US Supreme Court Considers Forced Blood Draw From MotoristsOral arguments heard in US Supreme Court case that could allow nationwide use of forced, warrantless blood draws in DUI cases.
Jan. 14, 2013
Transgender Woman Sues Spa After Muslim Employee Refuses to Perform Waxing
Kendrick Lamar Calls White Woman On Stage, Publicly Shames Her For Singing The Lyrics to His Song
Ann Coulter: 'They Hate This Country And Want to Replace Us'
Tucker: Real Lesson From Russia Probe Is Our Ruling Class Is 'Completely Out of Control'
White House Trolls Media: 'What You Need To Know About The Violent Animals Of MS-13'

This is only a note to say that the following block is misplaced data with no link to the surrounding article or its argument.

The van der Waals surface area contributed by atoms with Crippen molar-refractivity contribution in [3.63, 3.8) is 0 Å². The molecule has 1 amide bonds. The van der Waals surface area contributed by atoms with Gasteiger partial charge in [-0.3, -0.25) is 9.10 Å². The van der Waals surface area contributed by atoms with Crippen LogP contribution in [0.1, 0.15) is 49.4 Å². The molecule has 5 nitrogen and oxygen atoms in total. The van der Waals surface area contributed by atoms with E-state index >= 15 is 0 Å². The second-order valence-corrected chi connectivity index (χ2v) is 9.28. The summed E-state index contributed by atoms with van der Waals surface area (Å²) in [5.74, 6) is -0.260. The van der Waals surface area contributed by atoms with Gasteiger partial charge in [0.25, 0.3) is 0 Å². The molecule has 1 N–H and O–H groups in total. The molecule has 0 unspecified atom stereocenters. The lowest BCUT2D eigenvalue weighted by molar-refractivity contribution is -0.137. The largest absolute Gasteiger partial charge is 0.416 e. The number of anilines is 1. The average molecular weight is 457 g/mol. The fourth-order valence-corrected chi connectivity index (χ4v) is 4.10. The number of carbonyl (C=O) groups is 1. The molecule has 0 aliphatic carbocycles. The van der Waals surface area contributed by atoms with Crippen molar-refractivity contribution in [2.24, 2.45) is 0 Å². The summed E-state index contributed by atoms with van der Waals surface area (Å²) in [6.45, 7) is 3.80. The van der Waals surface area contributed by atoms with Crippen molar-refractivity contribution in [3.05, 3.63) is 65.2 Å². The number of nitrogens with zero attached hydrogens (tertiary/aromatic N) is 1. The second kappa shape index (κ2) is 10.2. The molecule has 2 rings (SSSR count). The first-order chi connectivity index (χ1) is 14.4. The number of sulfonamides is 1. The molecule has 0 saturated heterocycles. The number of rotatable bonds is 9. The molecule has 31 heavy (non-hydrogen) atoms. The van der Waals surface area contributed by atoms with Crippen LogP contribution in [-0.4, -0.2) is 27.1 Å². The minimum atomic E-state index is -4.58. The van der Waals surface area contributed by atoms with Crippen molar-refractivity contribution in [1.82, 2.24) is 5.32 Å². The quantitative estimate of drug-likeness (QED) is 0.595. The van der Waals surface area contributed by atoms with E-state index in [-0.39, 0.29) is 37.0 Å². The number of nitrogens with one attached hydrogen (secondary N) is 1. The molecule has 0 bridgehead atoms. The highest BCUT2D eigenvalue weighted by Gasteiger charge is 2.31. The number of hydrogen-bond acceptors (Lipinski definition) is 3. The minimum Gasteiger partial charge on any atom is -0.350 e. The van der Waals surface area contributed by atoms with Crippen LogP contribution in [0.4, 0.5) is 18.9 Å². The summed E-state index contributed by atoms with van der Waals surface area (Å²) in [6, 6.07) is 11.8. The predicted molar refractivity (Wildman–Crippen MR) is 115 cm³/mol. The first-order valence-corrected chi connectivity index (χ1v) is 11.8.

The nation's highest court on Wednesday considered whether police should be able to forcibly draw the blood of a motorist without a warrant. Supreme Court justices heard oral arguments in the case of Missouri v. McNeely to decide whether Tyler McNeely's constitutional rights were violated when he was taken to a hospital for a blood draw after a state patrolman accused him of driving under the influence of alcohol (DUI) in October 2010.
"The issue in this case is whether the state may stick a needle in the arm of everyone arrested on suspicion of drunk driving without a warrant and without consent," McNeely's lawyer, Steven R. Shapiro, argued. "Missouri's answer to that question is yes, even in routine DWI cases like this and regardless of how quickly and easily a warrant could be obtained."